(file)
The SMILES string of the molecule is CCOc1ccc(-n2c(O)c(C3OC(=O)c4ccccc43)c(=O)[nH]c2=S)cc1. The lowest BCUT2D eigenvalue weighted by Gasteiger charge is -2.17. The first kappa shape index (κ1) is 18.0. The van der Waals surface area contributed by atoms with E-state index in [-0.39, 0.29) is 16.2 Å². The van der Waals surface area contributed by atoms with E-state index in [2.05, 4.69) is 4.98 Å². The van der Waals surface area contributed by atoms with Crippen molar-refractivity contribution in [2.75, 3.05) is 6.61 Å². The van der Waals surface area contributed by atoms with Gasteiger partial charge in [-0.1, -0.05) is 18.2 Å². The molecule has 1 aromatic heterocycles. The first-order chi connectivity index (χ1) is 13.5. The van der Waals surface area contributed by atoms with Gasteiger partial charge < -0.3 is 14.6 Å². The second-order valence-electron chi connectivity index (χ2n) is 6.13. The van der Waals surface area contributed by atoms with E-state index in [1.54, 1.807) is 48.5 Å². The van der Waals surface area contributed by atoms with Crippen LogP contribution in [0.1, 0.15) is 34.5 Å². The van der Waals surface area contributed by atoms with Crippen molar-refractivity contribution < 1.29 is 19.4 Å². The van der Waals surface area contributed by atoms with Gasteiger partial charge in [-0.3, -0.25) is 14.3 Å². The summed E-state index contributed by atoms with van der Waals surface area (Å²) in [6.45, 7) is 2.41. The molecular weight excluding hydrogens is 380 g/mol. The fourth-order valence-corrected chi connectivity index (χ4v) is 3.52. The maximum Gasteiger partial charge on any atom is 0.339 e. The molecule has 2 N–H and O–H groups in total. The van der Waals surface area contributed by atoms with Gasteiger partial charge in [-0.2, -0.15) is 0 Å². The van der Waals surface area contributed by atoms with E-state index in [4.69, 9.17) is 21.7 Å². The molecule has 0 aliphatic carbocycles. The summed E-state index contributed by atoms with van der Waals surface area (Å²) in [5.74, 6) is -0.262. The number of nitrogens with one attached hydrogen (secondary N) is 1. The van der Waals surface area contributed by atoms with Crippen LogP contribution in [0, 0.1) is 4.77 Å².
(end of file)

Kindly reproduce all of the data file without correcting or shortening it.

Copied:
The SMILES string of the molecule is CCOc1ccc(-n2c(O)c(C3OC(=O)c4ccccc43)c(=O)[nH]c2=S)cc1. The lowest BCUT2D eigenvalue weighted by Gasteiger charge is -2.17. The first kappa shape index (κ1) is 18.0. The van der Waals surface area contributed by atoms with E-state index in [-0.39, 0.29) is 16.2 Å². The van der Waals surface area contributed by atoms with E-state index in [2.05, 4.69) is 4.98 Å². The van der Waals surface area contributed by atoms with Crippen molar-refractivity contribution in [2.75, 3.05) is 6.61 Å². The van der Waals surface area contributed by atoms with Gasteiger partial charge in [-0.1, -0.05) is 18.2 Å². The molecule has 1 aromatic heterocycles. The first-order chi connectivity index (χ1) is 13.5. The van der Waals surface area contributed by atoms with Gasteiger partial charge < -0.3 is 14.6 Å². The second-order valence-electron chi connectivity index (χ2n) is 6.13. The van der Waals surface area contributed by atoms with E-state index in [1.54, 1.807) is 48.5 Å². The van der Waals surface area contributed by atoms with Crippen LogP contribution in [0.1, 0.15) is 34.5 Å². The van der Waals surface area contributed by atoms with Crippen molar-refractivity contribution < 1.29 is 19.4 Å². The van der Waals surface area contributed by atoms with Gasteiger partial charge in [-0.3, -0.25) is 14.3 Å². The summed E-state index contributed by atoms with van der Waals surface area (Å²) in [6.45, 7) is 2.41. The molecular weight excluding hydrogens is 380 g/mol. The fourth-order valence-corrected chi connectivity index (χ4v) is 3.52. The maximum Gasteiger partial charge on any atom is 0.339 e. The molecule has 2 N–H and O–H groups in total. The van der Waals surface area contributed by atoms with Gasteiger partial charge in [-0.2, -0.15) is 0 Å². The van der Waals surface area contributed by atoms with E-state index in [4.69, 9.17) is 21.7 Å². The molecule has 0 aliphatic carbocycles. The summed E-state index contributed by atoms with van der Waals surface area (Å²) in [5.74, 6) is -0.262. The number of nitrogens with one attached hydrogen (secondary N) is 1. The van der Waals surface area contributed by atoms with Crippen LogP contribution in [0, 0.1) is 4.77 Å².